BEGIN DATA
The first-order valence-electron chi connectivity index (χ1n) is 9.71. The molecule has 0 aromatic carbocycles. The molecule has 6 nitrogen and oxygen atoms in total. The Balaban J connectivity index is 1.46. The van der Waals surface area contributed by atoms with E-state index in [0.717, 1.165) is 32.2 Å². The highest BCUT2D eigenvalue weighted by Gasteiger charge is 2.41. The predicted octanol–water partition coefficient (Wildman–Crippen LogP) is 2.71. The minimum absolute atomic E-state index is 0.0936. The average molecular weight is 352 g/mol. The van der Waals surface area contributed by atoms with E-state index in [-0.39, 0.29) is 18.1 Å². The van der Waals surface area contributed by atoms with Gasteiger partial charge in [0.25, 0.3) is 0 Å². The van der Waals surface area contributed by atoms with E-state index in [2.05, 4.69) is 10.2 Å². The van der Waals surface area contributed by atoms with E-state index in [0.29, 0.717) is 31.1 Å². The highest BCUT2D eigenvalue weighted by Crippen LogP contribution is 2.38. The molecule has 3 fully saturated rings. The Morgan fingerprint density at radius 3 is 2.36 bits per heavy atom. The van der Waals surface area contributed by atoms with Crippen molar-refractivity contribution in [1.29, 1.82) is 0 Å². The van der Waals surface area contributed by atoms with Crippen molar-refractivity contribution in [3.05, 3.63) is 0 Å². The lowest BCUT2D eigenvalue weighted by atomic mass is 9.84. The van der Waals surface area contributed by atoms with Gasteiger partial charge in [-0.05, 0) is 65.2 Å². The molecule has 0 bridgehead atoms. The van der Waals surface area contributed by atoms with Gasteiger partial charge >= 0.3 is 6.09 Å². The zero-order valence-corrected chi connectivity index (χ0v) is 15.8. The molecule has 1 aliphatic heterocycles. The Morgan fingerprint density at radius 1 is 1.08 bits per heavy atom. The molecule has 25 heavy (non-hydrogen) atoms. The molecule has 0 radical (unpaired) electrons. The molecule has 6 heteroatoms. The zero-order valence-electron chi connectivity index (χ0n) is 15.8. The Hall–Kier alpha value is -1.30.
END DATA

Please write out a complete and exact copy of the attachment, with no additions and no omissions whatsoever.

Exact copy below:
The first-order valence-electron chi connectivity index (χ1n) is 9.71. The molecule has 0 aromatic carbocycles. The molecule has 6 nitrogen and oxygen atoms in total. The Balaban J connectivity index is 1.46. The van der Waals surface area contributed by atoms with E-state index in [0.717, 1.165) is 32.2 Å². The highest BCUT2D eigenvalue weighted by Gasteiger charge is 2.41. The predicted octanol–water partition coefficient (Wildman–Crippen LogP) is 2.71. The minimum absolute atomic E-state index is 0.0936. The average molecular weight is 352 g/mol. The van der Waals surface area contributed by atoms with E-state index in [-0.39, 0.29) is 18.1 Å². The van der Waals surface area contributed by atoms with Gasteiger partial charge in [0.25, 0.3) is 0 Å². The van der Waals surface area contributed by atoms with E-state index in [2.05, 4.69) is 10.2 Å². The van der Waals surface area contributed by atoms with E-state index in [0.29, 0.717) is 31.1 Å². The highest BCUT2D eigenvalue weighted by Crippen LogP contribution is 2.38. The molecule has 3 fully saturated rings. The Morgan fingerprint density at radius 3 is 2.36 bits per heavy atom. The van der Waals surface area contributed by atoms with Crippen molar-refractivity contribution in [1.29, 1.82) is 0 Å². The van der Waals surface area contributed by atoms with Crippen molar-refractivity contribution in [3.05, 3.63) is 0 Å². The lowest BCUT2D eigenvalue weighted by atomic mass is 9.84. The van der Waals surface area contributed by atoms with Gasteiger partial charge in [-0.05, 0) is 65.2 Å². The molecule has 0 bridgehead atoms. The van der Waals surface area contributed by atoms with Gasteiger partial charge >= 0.3 is 6.09 Å². The zero-order valence-corrected chi connectivity index (χ0v) is 15.8. The molecule has 1 aliphatic heterocycles. The Morgan fingerprint density at radius 1 is 1.08 bits per heavy atom. The molecule has 25 heavy (non-hydrogen) atoms. The molecule has 0 radical (unpaired) electrons. The molecule has 6 heteroatoms. The zero-order valence-electron chi connectivity index (χ0n) is 15.8. The Hall–Kier alpha value is -1.30.